C<DBIx::Log4perl> is a wrapper over DBI which adds logging of your DBI
activity via a Log::Log4perl handle. Log::Log4perl has many advantages
for logging but the ones probably most attractive are:

The ability to turn logging on or off or change the logging you see
without changing your code (or even without restarting your programs
if you use C<init_and_watch>).

Different log levels allowing you to separate warnings, errors and fatals
to different files.

The ability to capture all the information available via DBI when an
error occurs.

=head1 METHODS

DBIx::Log4perl adds the following methods over DBI.

=head2 dbix_l4p_getattr


Returns the value for a DBIx::Log4perl attribute (see L</ATTRIBUTES>).

=head2 dbix_l4p_setattr

 $h->dbix_l4p_setattr('dbix_l4p_logmask', 1);

Set the value of the specified DBIx::Log4perl attribute

=head2 dbix_l4p_logdie


Calls the internal _error_handler method with the message $message
then dies with Carp::confess.

The internal error handler is inserted into DBI's HandleError if
L</DBIX_L4P_LOG_ERRCAPTURE> is enabled. It attempts to log as much
information about the SQL you were executing, parameters etc.

As an example, you might be checking a $dbh->do which attempts to
update a row really does update a row and want to die with all possible
information about the problem if the update fails. Failing to update a
row would not ordinarily cause DBI's error handler to be called.

  $affected = $dbh->do(q/update table set column = 1 where column = 2/);
  $dbh->dbix_logdie("Update failed") if ($affected != 1);


=head2 DBIx::Log4perl::LogMask

This variable controls the amount of logging logged to the
Log::Log4perl handle. There are a number of constants defined which
may be ORed together to obtain the logging level you require:


The following constants may be imported via the C<:masks> group

  use DBIx::Log4perl qw(:masks);



By default LogMask is set to DBIX_L4P_LOG_DEFAULT which is currently


Log everything, all possible masks ORed together which also includes
delaying the logging of bind_param (see L</DBIX_L4P_LOG_DELAYBINDPARAM>).


Log at Log4perl debug level input SQL to C<do>, C<prepare>, select*
methods and any value returned from C<last_insert_id>. In addition, if
the SQL is an insert/update/delete statement the rows affected will
be logged.

NOTE: Many databases return 0 rows affected for DDL statements like
create, drop etc.


Log at Log4perl debug level the result-sets generated by select* or
fetch* methods. Be careful, this could produce a lot of output if you
produce large result-sets.


Log at Log4perl debug level any call to the C<connect> and
C<disconnect> methods and their arguments.

On connect the DBI version, DBIx::Log4perl version, the driver name
and version will be logged at Log4perl info level.


Log at Log4perl debug level all calls to C<begin_work>, C<commit> and


Log at Log4perl error level any method which fails which is not caught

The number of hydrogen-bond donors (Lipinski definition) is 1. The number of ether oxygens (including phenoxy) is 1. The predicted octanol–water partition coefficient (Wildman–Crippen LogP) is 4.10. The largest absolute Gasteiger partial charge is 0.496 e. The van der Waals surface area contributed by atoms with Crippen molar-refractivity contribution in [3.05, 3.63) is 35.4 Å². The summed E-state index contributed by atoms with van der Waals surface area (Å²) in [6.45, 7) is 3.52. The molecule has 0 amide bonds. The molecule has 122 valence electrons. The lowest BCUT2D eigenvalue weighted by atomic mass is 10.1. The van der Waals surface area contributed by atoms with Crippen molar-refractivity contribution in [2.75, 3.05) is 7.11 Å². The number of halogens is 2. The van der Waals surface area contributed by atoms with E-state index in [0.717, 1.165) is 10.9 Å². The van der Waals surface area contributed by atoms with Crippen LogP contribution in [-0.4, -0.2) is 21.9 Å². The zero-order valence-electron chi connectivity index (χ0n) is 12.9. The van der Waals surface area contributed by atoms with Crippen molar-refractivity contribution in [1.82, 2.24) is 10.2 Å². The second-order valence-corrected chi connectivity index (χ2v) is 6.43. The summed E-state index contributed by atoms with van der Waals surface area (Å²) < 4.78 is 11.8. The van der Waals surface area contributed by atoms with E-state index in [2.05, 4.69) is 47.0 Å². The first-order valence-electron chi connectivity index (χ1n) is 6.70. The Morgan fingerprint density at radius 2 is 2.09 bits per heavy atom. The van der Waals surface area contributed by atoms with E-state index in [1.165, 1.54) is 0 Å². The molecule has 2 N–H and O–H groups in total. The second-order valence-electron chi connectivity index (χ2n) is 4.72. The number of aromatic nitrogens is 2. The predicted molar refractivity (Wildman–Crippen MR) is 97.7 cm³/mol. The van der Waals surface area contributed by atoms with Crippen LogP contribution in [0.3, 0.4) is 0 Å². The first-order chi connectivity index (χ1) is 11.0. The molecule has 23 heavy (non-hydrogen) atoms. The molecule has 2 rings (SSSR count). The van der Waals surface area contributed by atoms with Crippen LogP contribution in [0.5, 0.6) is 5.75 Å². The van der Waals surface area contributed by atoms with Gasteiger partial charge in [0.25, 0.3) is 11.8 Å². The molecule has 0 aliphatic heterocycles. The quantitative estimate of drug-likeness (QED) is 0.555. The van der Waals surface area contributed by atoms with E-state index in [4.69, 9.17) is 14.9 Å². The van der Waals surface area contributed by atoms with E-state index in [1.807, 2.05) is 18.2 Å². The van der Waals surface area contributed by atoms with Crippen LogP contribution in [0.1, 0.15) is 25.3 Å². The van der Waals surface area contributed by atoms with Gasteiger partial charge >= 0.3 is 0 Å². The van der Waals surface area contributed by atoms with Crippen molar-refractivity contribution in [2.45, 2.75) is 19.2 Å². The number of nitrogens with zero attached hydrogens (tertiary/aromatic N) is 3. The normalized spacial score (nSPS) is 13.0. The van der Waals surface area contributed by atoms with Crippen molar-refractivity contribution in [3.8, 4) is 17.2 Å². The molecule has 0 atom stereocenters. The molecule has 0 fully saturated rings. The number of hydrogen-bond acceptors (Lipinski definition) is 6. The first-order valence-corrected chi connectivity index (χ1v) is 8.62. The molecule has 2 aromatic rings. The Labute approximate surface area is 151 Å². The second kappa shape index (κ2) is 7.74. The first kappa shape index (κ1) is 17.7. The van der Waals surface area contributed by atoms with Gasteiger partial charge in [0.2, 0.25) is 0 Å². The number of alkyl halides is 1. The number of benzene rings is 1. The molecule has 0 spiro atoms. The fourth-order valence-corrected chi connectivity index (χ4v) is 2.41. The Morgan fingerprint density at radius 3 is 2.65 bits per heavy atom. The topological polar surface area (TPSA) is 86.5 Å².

by RaiseError. Currently this is only the execute_array method.


Log at Log4perl warning level any calls to do which return no affected
rows on an insert, update or delete opertion.


Install a DBI error handler which logs at Log4perl fatal level
as much information as it can about any trapped error. This includes
some or all of the following depending on what is available:

  Handle type being used
  Number of statements under the current connection
  Name of database
  Username for connection to database
  Any SQL being executed at the time
  The error message text
  Any parameters in ParamValues
  Any parameters in ParamArrays
  A stack trace of the error

If you install your own error handler in the C<connect> call it will
be replaced when C<connect> is called in DBI but run from
C<DBIx::Log4perl>'s error handler.

C<DBIx::Log4perl> always returns 0 from the error handler if it is the
only handler which causes the error to be passed on. If you have
defined your own error handler then whatever your handler returns is
passed on.


This logging depends on the DBD you are using:

=over 6

=item DBD::Oracle

Use DBD::Oracle's methods for obtaining the buffer containing
C<dbms_output.put_line output>. Whenever C<$dbh-E<gt>execute> is called
DBIx::Log4perl will use C<$dbh-E<gt>func('dbms_output_get')> to obtain
an array of lines written to the buffer with C<put_line>. These will be
written to the log (prefixed with "dbms") at level DEBUG for the
execute method.

NOTE: If L</DBIX_L4P_LOG_DBDSPECIFIC> is enabled, DBIx::Log4perl calls
C<$dbh-E<gt>func(dbms_output_enable)> after the connect method has
succeeded. This will use DBD::Oracle's default buffer size. If you want
to change the buffer size see DBD::Oracle and change it after the connect
method has returned.

As useful as this may seem you are warned against using it as when the
dbms_output buffer is full it will generate an Oracle exception which
is probably not what you want. This can happen if the procedure you
call calls dbms_output.put_line too often and fills the buffer before
returning to DBI.